Here I was, a few days ago, contemplating giving up on this blog entirely, because I felt I didn't have a story to tell any more. And then I went and entered an ultra race and found myself with a story to tell.
A lot of my training the last few months has been about speed. I have improved my times immensely, even climbing up to top-ten spots in local races. I did a few longer runs during the summer, but I didn't seem to have the same focus and motivation to run really far as I used to. Then I half-decided I would try to do Umemarathon in October.
That's when a couple of running buddies from the club asked me if I wanted to join them on a 48 km trail race in Umeå. ”No way!” I replied. ”I haven't trained for that”. ”Neither have we”, they said, and explained that this was to be an adventure, a day out in beautiful surroundings.
Despite my initial hesitation, a couple of days later my name was on the participants list and my stomach was so full of butterflies, I had to force my carbohydrate-rich food down.
On the day of the race I woke up at 03.20 and was unable to go back to sleep. My fellow adventurers picked me up around 6, and we drove on country roads bathed in a golden September morning light. Hunters were stationed by the road at places, holding their rifles in their lap and waiting for an unlucky moose to walk past, but the only moose we saw were the couple we almost ran over with the car.
We gathered at what looked like a conference lodge, professional-looking, compression socks and buff-clad runners picking up their bibs and chatting. We got some information from the race organisers and then it was time to head down to the beach by lake Tavelsjö. That's where the start was. Excited and apprehensive at the same time, I tried to keep up with the long, snake-like line of runners rapidly disappearing before me but I knew I'd have to take it easy and save my strength. There were some nasty hills ahead. Not to mention several hours' worth of running.
|Taking pictures while running can be hazardous to your health|
The race took place mainly on the 39 km-long Tavelsjö trail, through birch and pine forest, first climbing up a few kilometres and then rolling down gently towards Umeå - although we all agreed that it certainly didn't feel like we were running downhill. The view over Tavelsjö was astounding and I was glad I had entered a race where I could take it easy and enjoy the scenery.
The trail was littered with large stones and roots at many places, and I countered that by running like a cat in a puddle of water. This put a lot of pressure on my left knee, which responded by sending me runner's knee signals. I got worried. I had only run about 20 km at this point. Was I going to have my first DNF? I walked a few steps, stretched and could continue without pain.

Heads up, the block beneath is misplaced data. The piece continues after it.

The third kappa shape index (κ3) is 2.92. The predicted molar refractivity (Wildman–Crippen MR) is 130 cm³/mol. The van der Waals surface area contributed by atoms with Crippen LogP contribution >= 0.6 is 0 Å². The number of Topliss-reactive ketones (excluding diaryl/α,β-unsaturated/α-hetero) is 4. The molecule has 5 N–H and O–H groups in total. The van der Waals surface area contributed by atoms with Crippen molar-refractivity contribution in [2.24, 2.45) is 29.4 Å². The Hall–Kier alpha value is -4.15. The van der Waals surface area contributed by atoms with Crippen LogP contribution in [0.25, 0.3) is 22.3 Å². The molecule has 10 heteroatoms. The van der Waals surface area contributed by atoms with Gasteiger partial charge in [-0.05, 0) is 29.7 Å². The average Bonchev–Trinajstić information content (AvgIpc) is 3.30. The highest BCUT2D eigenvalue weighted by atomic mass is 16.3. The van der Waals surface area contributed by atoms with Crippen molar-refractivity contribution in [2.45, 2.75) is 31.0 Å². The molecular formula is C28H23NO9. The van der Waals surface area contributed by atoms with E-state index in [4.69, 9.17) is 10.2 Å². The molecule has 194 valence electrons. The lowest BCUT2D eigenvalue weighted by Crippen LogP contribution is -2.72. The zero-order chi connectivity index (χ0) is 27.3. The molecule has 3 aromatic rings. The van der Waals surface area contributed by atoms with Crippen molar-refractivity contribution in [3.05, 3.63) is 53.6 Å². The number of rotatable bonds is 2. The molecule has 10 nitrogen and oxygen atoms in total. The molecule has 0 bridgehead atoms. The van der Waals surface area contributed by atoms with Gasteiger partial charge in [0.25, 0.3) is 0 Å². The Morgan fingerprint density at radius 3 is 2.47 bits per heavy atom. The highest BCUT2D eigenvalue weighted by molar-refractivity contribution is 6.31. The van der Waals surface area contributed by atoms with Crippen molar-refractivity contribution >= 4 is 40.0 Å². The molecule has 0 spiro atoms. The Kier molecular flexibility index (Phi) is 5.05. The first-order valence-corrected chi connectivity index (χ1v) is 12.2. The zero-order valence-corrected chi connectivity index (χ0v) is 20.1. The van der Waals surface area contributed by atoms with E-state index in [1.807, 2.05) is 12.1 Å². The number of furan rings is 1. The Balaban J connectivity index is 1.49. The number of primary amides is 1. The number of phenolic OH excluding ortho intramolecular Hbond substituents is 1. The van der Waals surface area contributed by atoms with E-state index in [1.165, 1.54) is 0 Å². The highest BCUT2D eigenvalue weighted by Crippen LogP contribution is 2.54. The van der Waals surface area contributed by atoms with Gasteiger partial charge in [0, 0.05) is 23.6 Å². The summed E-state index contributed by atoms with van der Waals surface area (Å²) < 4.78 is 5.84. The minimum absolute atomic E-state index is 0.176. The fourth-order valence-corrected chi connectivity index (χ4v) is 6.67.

My knee kept on sending me signals whenever the trail got too technical or I had to run down a hill, but kept quiet otherwise. This gave me hope that I would be able to complete the race. I was getting really tired, though. I walked up hills and ran on the flat parts, chatting with my friends at times and keeping to myself at other times.
We noticed early on that the aid stations seemed to show up earlier than expected, and soon enough it was confirmed that the race was going to be shorter than 48 km. I didn't mind. After all, I wasn't trained for this, and with my knee playing up I'd only be too happy to let it rest a bit earlier. We reached the last aid station with only 9 km to go. We ate some chips and drank some Enervit before we continued. Our little group split up soon after that and it became a race to see which one among us would get to the finish line first (spoiler: it wasn't me).
Some of us ran elegantly and seemingly unhindered by fatigue. Others (me) had to struggle to keep upright and not start crawling. With 4 km to go, I did what I had successfully avoided doing during the first 42 km of the race: I set my foot down in an angle that made my old injury flare up again. There was even an ominous cracking sound. I limped up the slope, trying to shake it off. After a few minutes, I was good to go. I should really have someone look at that, I thought for the umpteenth time.
I had now entered Umeå and ran among houses and parks. Even here the organisers had (impressively enough) found real trail to run on, even if it meant running on a grass slope outside the cemetery. I could hear the speaker announcing that yet another runner had made it to the finish line, and I could hear the crowd applauding, but I was surrounded by trees I couldn't see past. The last kilometre was fuelled by sheer will power, since I seemed to have run out of carbohydrates long before that.
The finish line was now visible but there was one last hurdle: an upward slope. I forced my legs to keep moving and they responded well. This was not the part they had trouble with. After running upwards, I had to run downwards again towards the finish line, and my knee wasn't too happy about that. I ran in a zig-zag manner, which kind of seemed to work. I stumbled the last few steps to finish in just under 6 hours. Happy.
We celebrated later that evening with pizza and beer. I even managed to walk to the pizzeria without pain. I woke up this morning with sore muscles, but it wasn't too bad. I couldn't feel the 45,6 km, in other words. I had a blood blister on one toe but -other than that it did nothing to make my feet look prettier- it doesn't bother me.
My knee was, unfortunately, very stiff. Getting J to massage my thigh with the rolling pin hurt, which is yet another sign that this might be runner's knee. I will rest and stretch it and then try a shorter run towards the end of the week. Hope it goes well.
It's strange. Even if this is runner's knee, I don't regret running this race. It was such a wonderful experience, such a great adventure in the woods, the icing on the cake of a great running year.